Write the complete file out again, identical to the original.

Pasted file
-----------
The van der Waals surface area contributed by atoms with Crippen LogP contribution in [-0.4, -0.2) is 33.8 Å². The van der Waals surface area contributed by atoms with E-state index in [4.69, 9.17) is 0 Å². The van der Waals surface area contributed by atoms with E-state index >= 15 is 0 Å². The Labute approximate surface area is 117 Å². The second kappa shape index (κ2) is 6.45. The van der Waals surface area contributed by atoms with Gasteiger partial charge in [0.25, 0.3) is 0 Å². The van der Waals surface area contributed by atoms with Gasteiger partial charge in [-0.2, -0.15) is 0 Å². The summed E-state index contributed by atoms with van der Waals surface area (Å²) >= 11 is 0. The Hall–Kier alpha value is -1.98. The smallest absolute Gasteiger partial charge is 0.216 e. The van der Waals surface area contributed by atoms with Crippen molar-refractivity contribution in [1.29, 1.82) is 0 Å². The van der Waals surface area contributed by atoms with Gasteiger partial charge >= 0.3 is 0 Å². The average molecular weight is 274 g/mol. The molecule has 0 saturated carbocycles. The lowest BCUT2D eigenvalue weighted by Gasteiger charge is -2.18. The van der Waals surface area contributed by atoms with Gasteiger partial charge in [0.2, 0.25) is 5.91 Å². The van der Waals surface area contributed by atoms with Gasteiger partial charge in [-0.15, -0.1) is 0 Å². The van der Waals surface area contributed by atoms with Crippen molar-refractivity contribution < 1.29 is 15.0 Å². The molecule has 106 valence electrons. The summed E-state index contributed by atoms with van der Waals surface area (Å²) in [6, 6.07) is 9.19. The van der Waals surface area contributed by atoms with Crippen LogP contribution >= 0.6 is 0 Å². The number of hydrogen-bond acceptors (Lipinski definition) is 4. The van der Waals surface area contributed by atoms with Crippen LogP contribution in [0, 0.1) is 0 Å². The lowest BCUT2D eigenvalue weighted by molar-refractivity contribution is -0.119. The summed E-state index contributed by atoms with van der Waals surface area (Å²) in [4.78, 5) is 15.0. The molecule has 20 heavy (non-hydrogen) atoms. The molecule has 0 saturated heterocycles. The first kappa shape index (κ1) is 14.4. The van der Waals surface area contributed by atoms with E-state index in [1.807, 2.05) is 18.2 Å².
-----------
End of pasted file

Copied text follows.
The van der Waals surface area contributed by atoms with Crippen LogP contribution in [-0.4, -0.2) is 33.8 Å². The van der Waals surface area contributed by atoms with E-state index in [4.69, 9.17) is 0 Å². The van der Waals surface area contributed by atoms with E-state index >= 15 is 0 Å². The Labute approximate surface area is 117 Å². The second kappa shape index (κ2) is 6.45. The van der Waals surface area contributed by atoms with Gasteiger partial charge in [0.25, 0.3) is 0 Å². The van der Waals surface area contributed by atoms with Gasteiger partial charge in [-0.2, -0.15) is 0 Å². The summed E-state index contributed by atoms with van der Waals surface area (Å²) >= 11 is 0. The Hall–Kier alpha value is -1.98. The smallest absolute Gasteiger partial charge is 0.216 e. The van der Waals surface area contributed by atoms with Crippen molar-refractivity contribution in [1.29, 1.82) is 0 Å². The van der Waals surface area contributed by atoms with Gasteiger partial charge >= 0.3 is 0 Å². The average molecular weight is 274 g/mol. The molecule has 0 saturated carbocycles. The lowest BCUT2D eigenvalue weighted by Gasteiger charge is -2.18. The van der Waals surface area contributed by atoms with Gasteiger partial charge in [0.2, 0.25) is 5.91 Å². The van der Waals surface area contributed by atoms with Gasteiger partial charge in [-0.15, -0.1) is 0 Å². The van der Waals surface area contributed by atoms with Crippen molar-refractivity contribution < 1.29 is 15.0 Å². The molecule has 106 valence electrons. The summed E-state index contributed by atoms with van der Waals surface area (Å²) in [6, 6.07) is 9.19. The van der Waals surface area contributed by atoms with Crippen LogP contribution >= 0.6 is 0 Å². The number of hydrogen-bond acceptors (Lipinski definition) is 4. The van der Waals surface area contributed by atoms with Crippen LogP contribution in [0, 0.1) is 0 Å². The lowest BCUT2D eigenvalue weighted by molar-refractivity contribution is -0.119. The summed E-state index contributed by atoms with van der Waals surface area (Å²) in [4.78, 5) is 15.0. The molecule has 20 heavy (non-hydrogen) atoms. The molecule has 0 saturated heterocycles. The first kappa shape index (κ1) is 14.4. The van der Waals surface area contributed by atoms with E-state index in [1.807, 2.05) is 18.2 Å².